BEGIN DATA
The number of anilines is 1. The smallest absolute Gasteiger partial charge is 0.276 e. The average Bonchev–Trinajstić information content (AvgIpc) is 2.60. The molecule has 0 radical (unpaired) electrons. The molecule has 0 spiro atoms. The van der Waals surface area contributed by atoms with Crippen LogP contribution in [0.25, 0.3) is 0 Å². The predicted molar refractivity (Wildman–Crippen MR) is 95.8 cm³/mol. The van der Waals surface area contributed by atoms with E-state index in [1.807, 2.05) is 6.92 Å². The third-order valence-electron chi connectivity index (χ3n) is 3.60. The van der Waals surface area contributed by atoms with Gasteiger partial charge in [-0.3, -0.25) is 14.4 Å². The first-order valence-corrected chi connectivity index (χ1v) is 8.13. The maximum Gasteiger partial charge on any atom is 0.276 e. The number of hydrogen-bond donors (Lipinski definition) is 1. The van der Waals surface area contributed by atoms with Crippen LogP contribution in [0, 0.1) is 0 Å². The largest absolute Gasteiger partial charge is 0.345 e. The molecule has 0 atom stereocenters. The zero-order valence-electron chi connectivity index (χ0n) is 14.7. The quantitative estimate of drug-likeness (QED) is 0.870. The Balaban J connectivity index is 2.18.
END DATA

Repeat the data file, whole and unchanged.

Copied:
The number of anilines is 1. The smallest absolute Gasteiger partial charge is 0.276 e. The average Bonchev–Trinajstić information content (AvgIpc) is 2.60. The molecule has 0 radical (unpaired) electrons. The molecule has 0 spiro atoms. The van der Waals surface area contributed by atoms with Crippen LogP contribution in [0.25, 0.3) is 0 Å². The predicted molar refractivity (Wildman–Crippen MR) is 95.8 cm³/mol. The van der Waals surface area contributed by atoms with E-state index in [1.807, 2.05) is 6.92 Å². The third-order valence-electron chi connectivity index (χ3n) is 3.60. The van der Waals surface area contributed by atoms with Gasteiger partial charge in [-0.3, -0.25) is 14.4 Å². The first-order valence-corrected chi connectivity index (χ1v) is 8.13. The maximum Gasteiger partial charge on any atom is 0.276 e. The number of hydrogen-bond donors (Lipinski definition) is 1. The van der Waals surface area contributed by atoms with Crippen LogP contribution in [0, 0.1) is 0 Å². The largest absolute Gasteiger partial charge is 0.345 e. The molecule has 0 atom stereocenters. The zero-order valence-electron chi connectivity index (χ0n) is 14.7. The quantitative estimate of drug-likeness (QED) is 0.870. The Balaban J connectivity index is 2.18.